As promised to myself, I am channeling the good, the bad and the ugly through means of therapy in writing this blog. The “ugly” materialized upon me earlier this week and it succeeded in its endeavor by assembling my feelings to a condensed state. I struggled with publishing this post, as it was a deeply personal and dark emotional frame of mind. But, unfortunately, much like anything in life, cancer is not all sunshine and rainbows. In an effort to support myself, with the possibility of other’s through my experience with cancer, I have opted to share some of my murkiest moments as I continue on this path and the affect this past week had on me.
Sleep, in it’s unvarying form, has been lackluster, but more particularly so, as I knew that my Oncologist would convey the awaited PET scan results when I would see her on Monday afternoon. Noticeably, I have come to have an aversion to any and all activities concerning appointments, as the time consumed in a Doctor’s office is suiting to become more common than time spent at home. Perhaps that’s an exaggeration, but incontestably it feels as though they are the local haunts these days and not by my election. I digress; although not keen, I attended the appointment with an assurance, a positive induced expectation as to what the results would indicate. In my pipedream it went a little something like this, “Britt, after Radiology reviewed the PET, you are clear of any remaining cancer cells….”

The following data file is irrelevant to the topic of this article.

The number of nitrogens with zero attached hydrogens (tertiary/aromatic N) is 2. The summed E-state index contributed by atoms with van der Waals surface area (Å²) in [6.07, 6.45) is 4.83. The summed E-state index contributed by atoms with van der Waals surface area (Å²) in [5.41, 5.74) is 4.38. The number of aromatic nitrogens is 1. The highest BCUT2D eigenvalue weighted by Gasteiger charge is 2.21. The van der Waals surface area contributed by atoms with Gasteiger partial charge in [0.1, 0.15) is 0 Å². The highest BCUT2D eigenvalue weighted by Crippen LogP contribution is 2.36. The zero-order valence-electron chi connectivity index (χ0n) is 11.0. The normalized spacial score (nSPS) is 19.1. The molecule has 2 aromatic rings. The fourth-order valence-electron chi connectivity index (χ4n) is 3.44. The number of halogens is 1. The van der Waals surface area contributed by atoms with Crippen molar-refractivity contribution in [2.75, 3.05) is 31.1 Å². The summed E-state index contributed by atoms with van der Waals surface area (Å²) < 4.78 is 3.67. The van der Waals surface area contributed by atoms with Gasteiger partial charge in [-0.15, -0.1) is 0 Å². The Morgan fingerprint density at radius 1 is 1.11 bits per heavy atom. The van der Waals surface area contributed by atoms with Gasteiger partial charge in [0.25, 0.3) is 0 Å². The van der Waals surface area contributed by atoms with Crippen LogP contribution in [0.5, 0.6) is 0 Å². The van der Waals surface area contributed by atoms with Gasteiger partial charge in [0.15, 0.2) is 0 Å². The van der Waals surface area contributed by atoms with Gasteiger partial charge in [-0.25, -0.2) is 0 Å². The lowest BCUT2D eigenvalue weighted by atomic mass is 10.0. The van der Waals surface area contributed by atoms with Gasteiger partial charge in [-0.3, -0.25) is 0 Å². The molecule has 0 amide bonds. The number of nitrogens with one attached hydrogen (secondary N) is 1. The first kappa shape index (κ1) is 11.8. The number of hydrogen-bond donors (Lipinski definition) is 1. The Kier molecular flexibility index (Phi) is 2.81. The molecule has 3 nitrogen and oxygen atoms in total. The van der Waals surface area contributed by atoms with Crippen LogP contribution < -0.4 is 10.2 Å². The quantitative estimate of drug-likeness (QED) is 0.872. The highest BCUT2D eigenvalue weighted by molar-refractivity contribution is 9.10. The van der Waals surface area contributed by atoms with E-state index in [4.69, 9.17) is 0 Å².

Quite the contrary to my expectation, the reality promptly infected the idea that my hopes could not have been reasoned to be correct. Resolutely, the epic tale of expectations versus reality was my front and center. Per the norm, the moment I heard, “we found a….”, I transcended into the first law of nature, self-preservation. As it turns out, through all of the clicks and whistles I heard thereafter, the synopsis was that another diseased formation was living in my body, rent-free. This particular invader is making up a new colony of cancer cells, outside of the originating habitat on my colon and ovary. The Oncologist said that the precise dwelling is ambiguous, but it appears to be in the stomach region.
As my Doctor is becoming more personal with me, she grasped to touch my knee in a form of comfort as she was relaying the disappointing information. It was as though I was reliving the lurid pangs of the initial diagnosis and the news was pummeling me in the gut, yet again. This time, I didn’t go straight into business mode, as per my initial reaction when being diagnosed as I lay in the hospital bed, just hours out of my invasive, unpredictable surgery. Now I departed into the dimmest part of my brain and felt vacant. The Oncologist proceeded to share her thoughts on the newfound formation and the lack of measures that could be done, outside of chemo. However, as I was drenched in the residue of the new proceedings, all I could hear was the inaudible voice of Mrs. Donovan, the teacher in Charlie Brown (wah, wah, wah, wahh, wahhh).